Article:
Usually, time passes by unnoticed. One rarely realizes the significance of a moment while it is happening. Instead, appreciation is found in reflection.
For me, studying abroad has been a time to really learn to live in the moment- to realize exactly what I am doing, while I am doing it, and how amazing it is. And to truly soak it in.
My last full weekend in Europe, my entire study abroad group visited the Greek island Crete, and stayed in a city called Chania. Crete is the largest Greek island, and the farthest south- one of the closest parts of Europe to Africa.
While I would say that every part of Greece, and Europe for that matter, has beauty, Crete had a unique beauty all its own. The weather was so perfect that we could’ve swam- 70 degrees. The water was an intense bright blue that pictures do not capture. The island itself has beautiful, huge hills and a rocky coast. Chania used to be a Venetian port (think: Venice) and it reminded many of my classmates of the Italian town (minus the canals, of course).
My group did have a busy weekend in Crete. We visited an archaeological site and museum, and aimlessly explored the town. However, the most significant moments there for me were when we walked to the Venetian lighthouse by the coast, and sat as a group, just talking, laughing, and looking at the water. A Greek island, unsurprisingly, is a good place for that.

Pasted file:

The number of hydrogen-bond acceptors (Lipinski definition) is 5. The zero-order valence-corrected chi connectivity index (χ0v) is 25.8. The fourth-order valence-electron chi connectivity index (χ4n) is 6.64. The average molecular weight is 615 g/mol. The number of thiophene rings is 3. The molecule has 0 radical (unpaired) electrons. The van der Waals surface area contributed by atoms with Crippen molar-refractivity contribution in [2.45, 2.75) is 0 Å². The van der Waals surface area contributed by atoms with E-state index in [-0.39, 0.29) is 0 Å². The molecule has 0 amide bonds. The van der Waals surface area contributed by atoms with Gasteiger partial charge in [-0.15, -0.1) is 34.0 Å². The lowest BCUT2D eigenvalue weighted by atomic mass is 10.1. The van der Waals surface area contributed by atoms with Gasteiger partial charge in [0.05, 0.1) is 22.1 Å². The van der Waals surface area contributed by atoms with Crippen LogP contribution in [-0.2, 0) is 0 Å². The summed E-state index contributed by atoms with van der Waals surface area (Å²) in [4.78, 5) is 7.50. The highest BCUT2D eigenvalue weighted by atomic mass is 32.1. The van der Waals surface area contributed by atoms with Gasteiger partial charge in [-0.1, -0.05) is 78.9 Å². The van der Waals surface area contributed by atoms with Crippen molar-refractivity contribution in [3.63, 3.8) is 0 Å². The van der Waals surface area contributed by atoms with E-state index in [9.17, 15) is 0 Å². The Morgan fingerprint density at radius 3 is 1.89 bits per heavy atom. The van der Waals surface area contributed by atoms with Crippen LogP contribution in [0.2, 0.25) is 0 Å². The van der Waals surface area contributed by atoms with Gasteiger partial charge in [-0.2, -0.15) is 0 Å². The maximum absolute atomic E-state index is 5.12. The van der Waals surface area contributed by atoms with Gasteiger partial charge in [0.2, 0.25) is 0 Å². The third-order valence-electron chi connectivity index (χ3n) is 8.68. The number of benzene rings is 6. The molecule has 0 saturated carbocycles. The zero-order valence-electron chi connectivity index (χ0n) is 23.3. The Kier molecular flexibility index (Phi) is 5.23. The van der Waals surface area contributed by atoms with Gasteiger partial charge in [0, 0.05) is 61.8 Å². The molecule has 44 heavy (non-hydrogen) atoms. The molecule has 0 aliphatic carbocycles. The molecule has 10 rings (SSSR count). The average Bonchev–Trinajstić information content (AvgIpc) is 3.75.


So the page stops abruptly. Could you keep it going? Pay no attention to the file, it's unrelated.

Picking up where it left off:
Ok, it sounds cheesy and over-sentimental. But as I write this, I’m sitting in my own house in Minnesota, and I can’t help but be sentimental about the last four months- they feel like a dream now.
In my four months in Europe, I visited eight countries and 15 cities. I (attempted to learn) two new languages. I made 28 new friendships. I stood feet away from the Pope. I hiked mountains. I saw the Mona Lisa, The David, the Acropolis, the Coliseum, and the Sistine Chapel. I swam in the sea for the first time. I ate a ridiculous amount of gelato, pizza, pasta, and gyros.
But I can already tell that what I am going to take away from this trip is more than just checking some sights off my bucket list. There were other experiences just as impactful as those: my 28 new friendships with students in my study abroad group, my study abroad advisors, and their three daughters who came with on our trip. My professors of all nationalities. The Greek woman who ran the bakery on my street in Athens. The barista at the coffee shop on my street in Rome. The tellers at the grocery stores. And the completely, utterly random people I met on every leg of my journey and bonded with for some reason or other. Every single person I have met and every single experience I have had has given me a new perspective on life. As a college student, that’s all I want. That’s all I can ask for. I just want to grow.